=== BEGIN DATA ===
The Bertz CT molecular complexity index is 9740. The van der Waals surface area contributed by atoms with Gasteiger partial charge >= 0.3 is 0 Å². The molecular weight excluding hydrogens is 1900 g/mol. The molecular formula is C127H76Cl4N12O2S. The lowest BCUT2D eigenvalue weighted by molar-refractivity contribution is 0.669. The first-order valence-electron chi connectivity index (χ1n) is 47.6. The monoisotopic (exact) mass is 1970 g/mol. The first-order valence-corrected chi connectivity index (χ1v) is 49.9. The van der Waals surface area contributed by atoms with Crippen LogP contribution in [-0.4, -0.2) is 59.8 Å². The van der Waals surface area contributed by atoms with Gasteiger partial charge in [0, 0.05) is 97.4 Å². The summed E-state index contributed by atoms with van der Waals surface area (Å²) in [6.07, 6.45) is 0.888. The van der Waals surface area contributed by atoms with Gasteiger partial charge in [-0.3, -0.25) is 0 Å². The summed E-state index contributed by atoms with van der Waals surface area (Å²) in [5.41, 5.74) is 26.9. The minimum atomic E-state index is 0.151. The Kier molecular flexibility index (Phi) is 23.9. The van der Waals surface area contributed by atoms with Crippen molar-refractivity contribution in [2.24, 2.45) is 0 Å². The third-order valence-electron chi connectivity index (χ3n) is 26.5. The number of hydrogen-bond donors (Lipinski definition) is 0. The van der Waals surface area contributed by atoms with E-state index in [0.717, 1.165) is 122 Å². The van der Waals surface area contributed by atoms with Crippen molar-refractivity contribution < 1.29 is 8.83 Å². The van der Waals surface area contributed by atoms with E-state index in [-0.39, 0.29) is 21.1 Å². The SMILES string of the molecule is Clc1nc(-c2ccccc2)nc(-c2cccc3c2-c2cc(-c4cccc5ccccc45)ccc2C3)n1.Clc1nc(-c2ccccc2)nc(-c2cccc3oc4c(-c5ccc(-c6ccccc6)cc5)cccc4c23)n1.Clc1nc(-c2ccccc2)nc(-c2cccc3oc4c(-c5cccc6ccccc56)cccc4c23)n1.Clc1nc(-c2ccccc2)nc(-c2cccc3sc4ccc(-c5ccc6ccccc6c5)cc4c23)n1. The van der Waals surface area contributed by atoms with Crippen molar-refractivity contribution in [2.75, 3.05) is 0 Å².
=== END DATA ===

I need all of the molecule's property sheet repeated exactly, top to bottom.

The Bertz CT molecular complexity index is 9740. The van der Waals surface area contributed by atoms with Gasteiger partial charge >= 0.3 is 0 Å². The molecular weight excluding hydrogens is 1900 g/mol. The molecular formula is C127H76Cl4N12O2S. The lowest BCUT2D eigenvalue weighted by molar-refractivity contribution is 0.669. The first-order valence-electron chi connectivity index (χ1n) is 47.6. The monoisotopic (exact) mass is 1970 g/mol. The first-order valence-corrected chi connectivity index (χ1v) is 49.9. The van der Waals surface area contributed by atoms with Crippen LogP contribution in [-0.4, -0.2) is 59.8 Å². The van der Waals surface area contributed by atoms with Gasteiger partial charge in [0, 0.05) is 97.4 Å². The summed E-state index contributed by atoms with van der Waals surface area (Å²) in [6.07, 6.45) is 0.888. The van der Waals surface area contributed by atoms with Gasteiger partial charge in [-0.3, -0.25) is 0 Å². The summed E-state index contributed by atoms with van der Waals surface area (Å²) in [5.41, 5.74) is 26.9. The minimum atomic E-state index is 0.151. The Kier molecular flexibility index (Phi) is 23.9. The van der Waals surface area contributed by atoms with Crippen molar-refractivity contribution in [2.24, 2.45) is 0 Å². The third-order valence-electron chi connectivity index (χ3n) is 26.5. The number of hydrogen-bond donors (Lipinski definition) is 0. The van der Waals surface area contributed by atoms with E-state index in [0.717, 1.165) is 122 Å². The van der Waals surface area contributed by atoms with Crippen molar-refractivity contribution < 1.29 is 8.83 Å². The van der Waals surface area contributed by atoms with E-state index in [-0.39, 0.29) is 21.1 Å². The SMILES string of the molecule is Clc1nc(-c2ccccc2)nc(-c2cccc3c2-c2cc(-c4cccc5ccccc45)ccc2C3)n1.Clc1nc(-c2ccccc2)nc(-c2cccc3oc4c(-c5ccc(-c6ccccc6)cc5)cccc4c23)n1.Clc1nc(-c2ccccc2)nc(-c2cccc3oc4c(-c5cccc6ccccc56)cccc4c23)n1.Clc1nc(-c2ccccc2)nc(-c2cccc3sc4ccc(-c5ccc6ccccc6c5)cc4c23)n1. The van der Waals surface area contributed by atoms with Crippen molar-refractivity contribution in [2.75, 3.05) is 0 Å².